The “Real World” isn’t Simple

Originally posted on April 18th, 2007 by Pete | Edit

One of the biggest complaints we often hear when we design a modular curriculum is that it is too complex.

First of all, every job I have analyzed is pretty complex so why wouldn’t a comprehensive curriculum to capture and distribute that know-how be complex also?

But PLEASE!! Listen to conversations between people who perform the jobs, especially the best performers. If you are uninitiated, you will hear an incomprehensible barrage of jargon, minutae, exceptions, esoteric rules, and assumed understanding of advanced technical concepts. Nothing wrong with that…in fact, you would hope that, after doing a job for a long time in “the big leagues” (i.e., large corporation) you would be an advanced professional. The question is, why ask people doing the training job to keep everything in layman’s terms? Even worse, in terms everyone can relate to from grade school?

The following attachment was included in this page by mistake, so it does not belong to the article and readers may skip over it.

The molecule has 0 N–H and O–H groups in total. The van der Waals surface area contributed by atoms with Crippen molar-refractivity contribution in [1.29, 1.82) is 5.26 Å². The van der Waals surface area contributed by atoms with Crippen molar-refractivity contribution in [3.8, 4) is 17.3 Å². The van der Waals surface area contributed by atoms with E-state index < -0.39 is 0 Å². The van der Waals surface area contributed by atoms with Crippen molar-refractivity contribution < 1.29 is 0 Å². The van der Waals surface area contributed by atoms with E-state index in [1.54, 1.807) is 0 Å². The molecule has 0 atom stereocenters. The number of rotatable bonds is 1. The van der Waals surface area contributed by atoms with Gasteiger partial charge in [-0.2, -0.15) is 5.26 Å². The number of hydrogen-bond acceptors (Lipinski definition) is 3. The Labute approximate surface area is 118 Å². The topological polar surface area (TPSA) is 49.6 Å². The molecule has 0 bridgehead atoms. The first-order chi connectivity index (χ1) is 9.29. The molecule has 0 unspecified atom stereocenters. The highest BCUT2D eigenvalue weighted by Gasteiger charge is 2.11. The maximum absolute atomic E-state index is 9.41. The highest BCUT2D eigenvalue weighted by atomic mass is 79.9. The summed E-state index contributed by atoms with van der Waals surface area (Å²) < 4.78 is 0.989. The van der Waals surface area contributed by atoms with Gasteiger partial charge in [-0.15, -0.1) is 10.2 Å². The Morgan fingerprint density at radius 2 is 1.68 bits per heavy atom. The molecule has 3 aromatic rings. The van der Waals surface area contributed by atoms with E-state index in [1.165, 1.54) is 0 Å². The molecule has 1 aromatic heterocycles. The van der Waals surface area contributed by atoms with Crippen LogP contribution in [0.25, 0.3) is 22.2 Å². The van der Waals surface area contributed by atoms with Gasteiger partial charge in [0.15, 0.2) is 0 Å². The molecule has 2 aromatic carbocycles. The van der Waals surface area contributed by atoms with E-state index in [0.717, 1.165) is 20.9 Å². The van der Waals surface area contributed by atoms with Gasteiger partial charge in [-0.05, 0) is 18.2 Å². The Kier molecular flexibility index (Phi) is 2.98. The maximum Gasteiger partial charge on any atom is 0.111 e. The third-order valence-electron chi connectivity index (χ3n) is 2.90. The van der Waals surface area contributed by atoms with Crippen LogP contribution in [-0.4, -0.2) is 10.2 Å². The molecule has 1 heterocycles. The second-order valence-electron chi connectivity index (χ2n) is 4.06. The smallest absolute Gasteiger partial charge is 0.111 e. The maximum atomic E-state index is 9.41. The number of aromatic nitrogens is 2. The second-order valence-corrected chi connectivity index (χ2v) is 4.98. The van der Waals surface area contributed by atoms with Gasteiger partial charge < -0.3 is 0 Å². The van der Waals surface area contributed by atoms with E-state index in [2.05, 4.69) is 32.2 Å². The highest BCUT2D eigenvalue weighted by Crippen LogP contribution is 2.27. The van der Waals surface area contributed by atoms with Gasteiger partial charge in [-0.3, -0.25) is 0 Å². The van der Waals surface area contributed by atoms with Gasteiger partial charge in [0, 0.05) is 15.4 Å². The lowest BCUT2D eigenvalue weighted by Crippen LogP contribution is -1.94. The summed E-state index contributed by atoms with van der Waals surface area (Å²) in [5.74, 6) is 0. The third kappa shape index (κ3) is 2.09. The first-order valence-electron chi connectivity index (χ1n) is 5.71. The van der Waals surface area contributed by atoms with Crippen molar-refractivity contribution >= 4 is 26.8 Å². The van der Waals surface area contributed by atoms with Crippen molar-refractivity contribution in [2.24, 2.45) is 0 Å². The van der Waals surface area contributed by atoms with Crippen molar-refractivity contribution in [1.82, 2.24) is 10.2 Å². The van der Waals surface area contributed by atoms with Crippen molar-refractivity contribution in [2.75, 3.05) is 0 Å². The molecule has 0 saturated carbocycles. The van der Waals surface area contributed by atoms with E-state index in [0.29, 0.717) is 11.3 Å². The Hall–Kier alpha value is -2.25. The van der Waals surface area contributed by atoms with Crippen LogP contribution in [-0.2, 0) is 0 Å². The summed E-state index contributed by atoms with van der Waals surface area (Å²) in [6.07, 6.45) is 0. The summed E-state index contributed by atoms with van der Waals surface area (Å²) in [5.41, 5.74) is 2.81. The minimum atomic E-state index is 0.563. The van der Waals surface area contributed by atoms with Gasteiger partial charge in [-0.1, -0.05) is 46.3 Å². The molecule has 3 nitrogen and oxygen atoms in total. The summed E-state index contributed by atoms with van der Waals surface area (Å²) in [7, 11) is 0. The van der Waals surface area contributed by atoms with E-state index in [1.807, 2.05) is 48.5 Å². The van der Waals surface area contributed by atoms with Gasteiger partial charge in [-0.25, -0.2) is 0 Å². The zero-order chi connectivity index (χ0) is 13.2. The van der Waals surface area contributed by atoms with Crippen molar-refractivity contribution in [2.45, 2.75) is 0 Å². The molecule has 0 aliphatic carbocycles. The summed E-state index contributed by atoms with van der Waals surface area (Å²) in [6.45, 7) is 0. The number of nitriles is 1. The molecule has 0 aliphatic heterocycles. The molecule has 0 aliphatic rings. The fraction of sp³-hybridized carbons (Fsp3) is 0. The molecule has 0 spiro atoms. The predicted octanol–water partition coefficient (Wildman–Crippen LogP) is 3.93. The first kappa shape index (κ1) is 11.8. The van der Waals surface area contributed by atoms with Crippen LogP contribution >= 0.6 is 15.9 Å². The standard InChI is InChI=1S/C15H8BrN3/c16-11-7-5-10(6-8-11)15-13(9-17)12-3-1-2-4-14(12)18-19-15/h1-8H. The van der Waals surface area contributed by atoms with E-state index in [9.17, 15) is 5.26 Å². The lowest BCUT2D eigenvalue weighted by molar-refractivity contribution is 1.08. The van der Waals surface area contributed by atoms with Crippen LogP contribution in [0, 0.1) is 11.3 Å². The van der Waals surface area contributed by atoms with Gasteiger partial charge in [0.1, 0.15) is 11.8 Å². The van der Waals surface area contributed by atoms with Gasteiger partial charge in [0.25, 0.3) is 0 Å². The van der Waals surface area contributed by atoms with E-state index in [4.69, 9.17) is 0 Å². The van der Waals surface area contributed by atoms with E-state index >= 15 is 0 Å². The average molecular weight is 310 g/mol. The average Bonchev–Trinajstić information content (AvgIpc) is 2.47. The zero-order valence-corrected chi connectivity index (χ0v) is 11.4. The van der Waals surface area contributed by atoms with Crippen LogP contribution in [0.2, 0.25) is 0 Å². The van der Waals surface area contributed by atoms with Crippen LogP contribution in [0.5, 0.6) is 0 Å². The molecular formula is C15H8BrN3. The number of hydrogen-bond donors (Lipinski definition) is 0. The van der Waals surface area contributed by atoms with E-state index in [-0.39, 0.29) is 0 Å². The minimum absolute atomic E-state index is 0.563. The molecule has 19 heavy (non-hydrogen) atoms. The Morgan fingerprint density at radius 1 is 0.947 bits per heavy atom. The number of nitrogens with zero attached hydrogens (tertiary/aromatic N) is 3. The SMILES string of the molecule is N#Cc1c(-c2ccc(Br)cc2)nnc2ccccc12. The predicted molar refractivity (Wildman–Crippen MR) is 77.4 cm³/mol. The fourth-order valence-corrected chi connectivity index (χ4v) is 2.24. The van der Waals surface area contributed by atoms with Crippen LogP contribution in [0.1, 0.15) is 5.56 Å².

The bottom line is that, when you analyze a job, you find that practitioners have a great deal of know-how. When you pile it up in one place, it looks overwhelming. But, they didn’t learn it like that any more than a company learns how to make transmissions or medicines or control systems in one month. That know-how is accumulated over time. But, if you were to try to start a competitive organization in a mature industry today, you need to identify and collect as much of that know-how right away. It would be an immense task so you wouldn’t try to do it in one or two months.

An effective strategy for building capability (e.g., curriculum, knowledge management system, competency system, etc.) has to deal with the complexity that is there in the “real world.” Technology always changes. People have widely varying natural capabilities and interests and backgrounds. Capability can be conveyed to an individual through formal training, on-the-job coaching, unguided experience (i.e., trial and error), by reading, and through tools (like references). That ends up being a large number of decisions so it does get complex. Unless you have a process for working through those decisions, it is easy to get lost and frustrated and, then, to decide that ”it should be easier.” Maybe it would be nice if it was, but it isn’t. 

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